REVIEW: “Casablanca”


How is it that I have been movie blogging in some fashion for over three years yet I’ve never reviewed my favorite movie of all time? Well it’s time to remedy that. That opening line probably spoils any mystery about my final score, but that’s perfectly okay. To me “Casablanca” is a perfect film and I owe a lot to it for broadening my appreciation for classic cinema and for introducing me to my favorite actor of all time – Humphrey Bogart.

The world of cinema has long regarded “Casablanca” as a true classic. Often times I rebel against that kind of establishment recognition but in some cases they get it right. This is one of those instances. “Casablanca” is a classic in every sense of the word. Whether your talking about the flawless direction from Hungarian born Michael Curtiz, the brilliant screenplay brought together by a number of people including brothers Julius and Philip Epstein, Casey Robinson, and Howard Koch, or the spectacular cast led by the cool confident Bogart and the stunningly beautiful Ingrid Bergman. “Casablanca” not only has all of the ingredients for a true classic, but it doesn’t waste any of them.


Warner Brothers didn’t have very high expectations for the film. In fact it was rushed through to its release in order to capitalize on the North African campaign of World War 2. The initial response was lukewarm but the film would quickly prove itself and ended up winning three Oscars including Best Picture. Over the years the appreciation for the film has only grown and with good reason. It truly is something special. Romance, patriotism, humor, suspense – “Casablanca” has it all.

Bogart leads the way as the complex Rick Blaine. He owns and runs Rick’s Café Américain, a popular nightclub in 1941 Vichy controlled Casablanca. He keeps his business flourishing during a tumultuous wartime by being neutral and “sticking his neck out for nobody”. He’s surrounded by a great assortment of supporting characters, many played by some of Hollywood’s best at the time. Claude Rains received an Oscar nomination for his turn as a corrupt Vichy Captain with a special interest in Rick. The great Sydney Greenstreet plays a rival club owner. Consummate character actor Peter Lorre plays a crook who is in way over his head. And there’s Dooley Wilson as Rick’s loyal friend and club piano player Sam. Fun fact – Dooley was a drummer and didn’t know how to play the piano at all. Yet his character’s singing and playing of “As Time Goes By” is unforgettable.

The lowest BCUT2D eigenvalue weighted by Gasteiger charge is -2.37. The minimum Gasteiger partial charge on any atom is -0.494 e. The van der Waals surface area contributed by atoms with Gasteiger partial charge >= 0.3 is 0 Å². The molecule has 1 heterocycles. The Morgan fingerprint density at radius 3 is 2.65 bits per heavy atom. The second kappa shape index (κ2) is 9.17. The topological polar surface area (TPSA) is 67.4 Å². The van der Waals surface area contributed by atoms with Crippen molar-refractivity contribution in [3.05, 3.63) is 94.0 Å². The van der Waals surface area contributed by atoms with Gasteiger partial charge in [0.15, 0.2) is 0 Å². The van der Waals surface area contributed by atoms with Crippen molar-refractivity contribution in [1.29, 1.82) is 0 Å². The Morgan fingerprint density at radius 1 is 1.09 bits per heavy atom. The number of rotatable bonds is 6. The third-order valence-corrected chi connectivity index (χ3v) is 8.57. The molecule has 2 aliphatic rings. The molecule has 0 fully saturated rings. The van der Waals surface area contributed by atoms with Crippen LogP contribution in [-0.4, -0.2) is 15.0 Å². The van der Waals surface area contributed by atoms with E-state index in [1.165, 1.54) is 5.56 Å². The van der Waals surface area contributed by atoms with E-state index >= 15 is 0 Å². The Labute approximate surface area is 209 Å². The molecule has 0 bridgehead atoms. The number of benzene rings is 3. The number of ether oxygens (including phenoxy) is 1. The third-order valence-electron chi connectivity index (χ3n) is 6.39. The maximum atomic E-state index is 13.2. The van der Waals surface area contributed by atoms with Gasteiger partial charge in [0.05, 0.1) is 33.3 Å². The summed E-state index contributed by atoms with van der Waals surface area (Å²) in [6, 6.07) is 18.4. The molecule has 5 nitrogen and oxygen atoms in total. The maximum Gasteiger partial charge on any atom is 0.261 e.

But Rick’s well controlled life takes a dramatic turn when the former love of his life Ilsa (Bergman) shows up at his club. Ilsa’s husband Victor Laszlo (Paul Henreid), a well known Czech resistance leader and fugitive from the Nazis, is with her. They seek Rick’s help to get out of the country before the Nazi Major Strasser (Conrad Veidt) catches up to them. Rick is reluctant due to the bitterness of having his heart broken and his desire to maintain his establishment’s neutrality. Does he risk it all for the woman he once loved?


“Casablanca” captures and utilizes so many things well. There’s a high level of suspense. There’s a touch of humor. There is a great realization of wartime tensions. And right in the middle of it all is what may be the best romance in cinema history. Bogie and Bergman have a sizzling chemistry and the looming threats and high stakes all around them adds such a pop to their relationship. Bogie is a hurt man hiding behind a convincing facade of tough coolness. Bergman is brave but torn and she was never more beautiful than in “Casablanca”. It’s impossible not to be completely absorbed in these two and the intense circumstances surrounding them.

There isn’t a bad performance in “Casablanca”. There isn’t a wasted line or wasted shot. There’s never a down moment. It’s pacing its absolutely perfect. The camera work and stage design is impeccable. The romance simmers. The story is smart and fluid. I could go on and on. As I said, “Casablanca” is rightly called a classic. It accomplishes so much that modern movies with their massive budgets and greater technologies seldom lay hold of. It’s beautiful storytelling with one memorable line after another and a Bogart performance that forever etched his name in film history. It’s my favorite movie and I can never see it enough.